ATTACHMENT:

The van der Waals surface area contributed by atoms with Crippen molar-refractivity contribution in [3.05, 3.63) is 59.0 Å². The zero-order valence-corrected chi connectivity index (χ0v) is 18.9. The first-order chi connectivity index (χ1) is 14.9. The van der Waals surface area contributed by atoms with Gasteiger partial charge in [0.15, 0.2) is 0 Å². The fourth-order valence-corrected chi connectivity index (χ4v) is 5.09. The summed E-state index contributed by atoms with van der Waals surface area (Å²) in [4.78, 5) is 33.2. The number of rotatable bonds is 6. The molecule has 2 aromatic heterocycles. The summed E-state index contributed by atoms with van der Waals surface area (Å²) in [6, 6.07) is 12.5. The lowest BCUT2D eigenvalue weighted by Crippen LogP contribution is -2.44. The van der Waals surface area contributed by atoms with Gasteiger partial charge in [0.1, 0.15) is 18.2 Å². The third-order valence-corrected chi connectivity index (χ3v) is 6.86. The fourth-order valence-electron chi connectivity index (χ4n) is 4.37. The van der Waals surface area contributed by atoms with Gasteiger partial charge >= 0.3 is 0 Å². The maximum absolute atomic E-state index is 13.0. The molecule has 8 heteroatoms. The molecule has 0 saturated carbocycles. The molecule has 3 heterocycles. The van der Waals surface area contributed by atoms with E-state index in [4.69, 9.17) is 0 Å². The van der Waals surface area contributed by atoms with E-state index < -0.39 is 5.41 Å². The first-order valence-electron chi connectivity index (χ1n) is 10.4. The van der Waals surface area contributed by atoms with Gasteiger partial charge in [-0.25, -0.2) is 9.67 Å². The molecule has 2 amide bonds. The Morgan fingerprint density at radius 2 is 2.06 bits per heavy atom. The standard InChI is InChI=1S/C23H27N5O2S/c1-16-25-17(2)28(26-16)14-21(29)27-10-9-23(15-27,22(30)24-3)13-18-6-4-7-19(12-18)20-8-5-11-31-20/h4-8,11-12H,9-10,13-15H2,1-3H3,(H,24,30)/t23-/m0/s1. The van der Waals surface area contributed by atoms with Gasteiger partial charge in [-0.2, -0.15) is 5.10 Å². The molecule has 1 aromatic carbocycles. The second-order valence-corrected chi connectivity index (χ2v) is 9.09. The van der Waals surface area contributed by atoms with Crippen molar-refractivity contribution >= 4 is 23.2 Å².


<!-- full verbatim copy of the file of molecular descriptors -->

The van der Waals surface area contributed by atoms with Crippen molar-refractivity contribution in [3.05, 3.63) is 59.0 Å². The zero-order valence-corrected chi connectivity index (χ0v) is 18.9. The first-order chi connectivity index (χ1) is 14.9. The van der Waals surface area contributed by atoms with Gasteiger partial charge in [0.15, 0.2) is 0 Å². The fourth-order valence-corrected chi connectivity index (χ4v) is 5.09. The summed E-state index contributed by atoms with van der Waals surface area (Å²) in [4.78, 5) is 33.2. The number of rotatable bonds is 6. The molecule has 2 aromatic heterocycles. The summed E-state index contributed by atoms with van der Waals surface area (Å²) in [6, 6.07) is 12.5. The lowest BCUT2D eigenvalue weighted by Crippen LogP contribution is -2.44. The van der Waals surface area contributed by atoms with Gasteiger partial charge in [0.1, 0.15) is 18.2 Å². The third-order valence-corrected chi connectivity index (χ3v) is 6.86. The fourth-order valence-electron chi connectivity index (χ4n) is 4.37. The van der Waals surface area contributed by atoms with Gasteiger partial charge >= 0.3 is 0 Å². The maximum absolute atomic E-state index is 13.0. The molecule has 8 heteroatoms. The molecule has 0 saturated carbocycles. The molecule has 3 heterocycles. The van der Waals surface area contributed by atoms with E-state index in [4.69, 9.17) is 0 Å². The van der Waals surface area contributed by atoms with E-state index < -0.39 is 5.41 Å². The first-order valence-electron chi connectivity index (χ1n) is 10.4. The van der Waals surface area contributed by atoms with Gasteiger partial charge in [-0.25, -0.2) is 9.67 Å². The molecule has 2 amide bonds. The Morgan fingerprint density at radius 2 is 2.06 bits per heavy atom. The standard InChI is InChI=1S/C23H27N5O2S/c1-16-25-17(2)28(26-16)14-21(29)27-10-9-23(15-27,22(30)24-3)13-18-6-4-7-19(12-18)20-8-5-11-31-20/h4-8,11-12H,9-10,13-15H2,1-3H3,(H,24,30)/t23-/m0/s1. The van der Waals surface area contributed by atoms with Gasteiger partial charge in [-0.2, -0.15) is 5.10 Å². The molecule has 1 aromatic carbocycles. The second-order valence-corrected chi connectivity index (χ2v) is 9.09. The van der Waals surface area contributed by atoms with Crippen molar-refractivity contribution >= 4 is 23.2 Å².